We announce here some private photos taken during the film–shoot of Karl Ritter's Luftwaffe film Besatzung Dora in the USSR in October 1942. They are in a Wehrmacht soldier's album, unlabelled, which we acquired in September 2018 in Berlin at auction. The auction listing attributed the few photographs in the album to Ritter's Stukas film of 1941. This auction took place 9 weeks after we discovered the long–lost film script for Karl Ritter's Legion Condor feature film during the same visit to Berlin. We became totally focused on researching, writing and publishing our new book on that film, and this photo album was put on the proverbial back–burner until now.
We know that the photo album snapshots are definitely not from Stukas for a number of reasons. First, the camera photo (see left) has the clapperboard with the Ufa Film number and RITTER-PROD. shown. Even though the film title is obscured, Ufa Film Nr. 1051 is Besatzung Dora. Secondly, Gottfried Ritter was not on the Stukas' film team, but was on Dora's as A.D. to his father, and was also the film's Editor back in Ufastadt–Babelsberg. Third, the 'Feindflug' enemy sortie scene with the garlands and victory arch as shown being constructed and matching the film's lobby card, is proof positive. Finally, there are photos in Karl Ritter's private diaries which show the Gostkino air base Officer's Mess which align with photos in the album, such as the one with actor Joseph Dahmen.
Anything to do with "DORA," -- the banned Luftwaffe air reconnaissance film from 1943 -- is exciting to us, although these photos, even had they been known at the time of purchase, would have missed our THE MAKING OF THE CREW OF THE DORA book's publishing deadline by more than two years.
Nonetheless, we are pleased to show some of them here for the first time:
The unidentified rail station and tracks near the film shooting location. This is most probably Luga, 16 kilometers from the Luftwaffe's air base in Gostkino. This was the nearest railhead to the base.
The forested landscape surrounding some of the fllm–shoot. This most likely is adjacent to the village of Ropti, 8.3 kilometers from the air base, where we know from Ritter's diary the village scenes were filmed .
Here is a candid photo of soldiers making the signage to be used in the FEINDFLUG ceremony scene, spreading the materials out along the train tracks:
Here is the snapshot from the album of the Besatzung Dora scene with film actors and actual Luftwaffe personnel and air crews before the filming. (Note that behind the men is an aircraft, which does not appear in the Ufa film still).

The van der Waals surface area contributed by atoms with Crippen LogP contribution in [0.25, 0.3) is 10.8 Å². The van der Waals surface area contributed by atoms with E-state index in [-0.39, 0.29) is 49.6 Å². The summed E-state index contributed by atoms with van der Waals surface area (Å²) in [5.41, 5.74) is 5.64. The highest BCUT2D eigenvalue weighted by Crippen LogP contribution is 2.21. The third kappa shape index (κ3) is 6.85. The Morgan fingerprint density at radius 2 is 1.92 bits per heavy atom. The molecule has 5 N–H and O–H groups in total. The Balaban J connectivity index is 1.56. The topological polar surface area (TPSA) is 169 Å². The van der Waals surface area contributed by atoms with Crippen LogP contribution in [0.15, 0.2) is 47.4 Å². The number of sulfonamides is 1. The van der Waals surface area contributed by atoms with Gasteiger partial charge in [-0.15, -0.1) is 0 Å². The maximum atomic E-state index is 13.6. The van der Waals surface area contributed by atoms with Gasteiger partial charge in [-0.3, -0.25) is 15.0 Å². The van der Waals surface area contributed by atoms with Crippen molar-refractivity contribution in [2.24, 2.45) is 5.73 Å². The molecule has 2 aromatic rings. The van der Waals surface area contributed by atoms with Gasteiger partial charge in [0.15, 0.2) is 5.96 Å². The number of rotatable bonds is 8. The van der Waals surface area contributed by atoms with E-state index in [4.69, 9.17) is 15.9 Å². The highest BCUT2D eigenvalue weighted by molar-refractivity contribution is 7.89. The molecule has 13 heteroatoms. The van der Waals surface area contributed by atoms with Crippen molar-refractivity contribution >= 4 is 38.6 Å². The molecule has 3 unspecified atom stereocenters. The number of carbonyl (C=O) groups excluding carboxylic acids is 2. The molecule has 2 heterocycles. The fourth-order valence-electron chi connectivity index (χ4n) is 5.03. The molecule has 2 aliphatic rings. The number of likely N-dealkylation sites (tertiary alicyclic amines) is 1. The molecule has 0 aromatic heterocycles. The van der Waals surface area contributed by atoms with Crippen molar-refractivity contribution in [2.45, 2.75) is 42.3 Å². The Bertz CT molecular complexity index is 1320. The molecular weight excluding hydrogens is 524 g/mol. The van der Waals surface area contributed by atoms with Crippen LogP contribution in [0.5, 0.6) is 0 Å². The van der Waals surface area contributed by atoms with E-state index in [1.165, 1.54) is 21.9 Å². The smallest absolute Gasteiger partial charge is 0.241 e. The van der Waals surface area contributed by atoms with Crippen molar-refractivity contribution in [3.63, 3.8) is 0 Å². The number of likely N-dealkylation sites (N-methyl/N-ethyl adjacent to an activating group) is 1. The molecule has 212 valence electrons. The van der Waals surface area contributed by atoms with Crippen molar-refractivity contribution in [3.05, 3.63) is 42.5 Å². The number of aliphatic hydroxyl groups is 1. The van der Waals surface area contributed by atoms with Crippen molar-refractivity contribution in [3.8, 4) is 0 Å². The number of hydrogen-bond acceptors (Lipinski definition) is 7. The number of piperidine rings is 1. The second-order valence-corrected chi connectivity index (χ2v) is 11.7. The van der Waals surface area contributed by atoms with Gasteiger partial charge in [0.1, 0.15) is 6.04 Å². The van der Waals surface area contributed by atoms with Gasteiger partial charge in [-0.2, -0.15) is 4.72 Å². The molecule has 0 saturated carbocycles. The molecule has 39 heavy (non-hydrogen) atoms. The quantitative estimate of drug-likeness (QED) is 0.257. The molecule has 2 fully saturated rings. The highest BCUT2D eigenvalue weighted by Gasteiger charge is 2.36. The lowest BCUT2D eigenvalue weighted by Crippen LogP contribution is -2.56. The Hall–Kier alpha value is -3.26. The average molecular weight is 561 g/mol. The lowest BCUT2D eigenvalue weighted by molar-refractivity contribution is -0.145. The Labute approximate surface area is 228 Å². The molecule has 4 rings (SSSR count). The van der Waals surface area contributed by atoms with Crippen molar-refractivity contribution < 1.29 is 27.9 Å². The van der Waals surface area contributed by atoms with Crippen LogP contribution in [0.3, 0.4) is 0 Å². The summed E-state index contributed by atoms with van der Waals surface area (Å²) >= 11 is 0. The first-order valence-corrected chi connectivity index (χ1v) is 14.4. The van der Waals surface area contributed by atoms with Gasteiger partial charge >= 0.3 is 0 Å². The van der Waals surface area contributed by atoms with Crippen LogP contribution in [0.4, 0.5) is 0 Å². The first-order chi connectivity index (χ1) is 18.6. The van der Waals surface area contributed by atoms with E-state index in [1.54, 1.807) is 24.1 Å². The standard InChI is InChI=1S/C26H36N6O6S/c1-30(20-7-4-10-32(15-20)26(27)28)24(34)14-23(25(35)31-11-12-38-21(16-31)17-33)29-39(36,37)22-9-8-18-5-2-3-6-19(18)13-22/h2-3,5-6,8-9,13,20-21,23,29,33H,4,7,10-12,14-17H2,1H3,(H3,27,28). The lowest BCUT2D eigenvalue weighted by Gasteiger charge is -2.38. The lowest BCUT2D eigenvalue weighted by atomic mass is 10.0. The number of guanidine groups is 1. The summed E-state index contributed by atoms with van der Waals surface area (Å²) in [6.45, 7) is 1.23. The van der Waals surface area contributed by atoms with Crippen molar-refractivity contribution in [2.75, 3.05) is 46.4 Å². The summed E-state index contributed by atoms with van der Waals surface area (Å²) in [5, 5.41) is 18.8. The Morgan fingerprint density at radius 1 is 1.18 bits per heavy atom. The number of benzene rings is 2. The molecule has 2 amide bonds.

And here is the film scene as represented in the Ufa lobby card:
Here a candid shot of actor Joseph Dahmen 'conducting' in the Officer's Mess at the Gostkino Fliegerhorst in the Soviet Union, with soldiers looking on. The man at the extreme left of the photo in civilian clothes is Gottfried Ritter, Assistant Director to Karl Ritter, and his youngest son.
The Ufa camera crew (Gottfried Ritter at left) in the muddy road of the Soviet village on the outskirts of the Gostkino air base:
Compare the photo above with this press photo on the filming of the movie in a muddy road in the Occupied Soviet Union which appeared in the Berliner Illustrierte Zeitung Nr.50/1942:
....and compare the shrouded Ufa 35mm motion picture camera in the above clipping to the camera in the photo below:
The final album photo is that of Karl Ritter, in Luftwaffe uniform, arriving at the filming location in his car. Note the Ufa 35mm motion picture camera in a weather-proof shroud. This is the first time this image has been published, along with the above photos.
Our guess is that this photo was taken in the railhead town of Luga. 16 kilometers from the Gostkino air base. The village with muddy roads used in some film scenes was Ropti, 8.3 kilometers from the air base. We know today that Ropti's forest was a Partisan base used by a Commander Sherstnyov and forty-two guerillas. The area in which the Dora film was shot was a Partisan area, as shown in this map from Ritter's diary (and reprinted in our book):
Our The Making of The Crew of the Dora book has 90 photographs, maps, illustrations and sketches reproduced in it --none of the above photos are amongst those -- and 15 of them were taken during the Gostkino and Oblast Leningrad locations in October 1942, and published for the first time. Many of the book's photos have never been seen prior to publication, and came from Karl Ritter's private unpublished diaries and from his family in Argentina.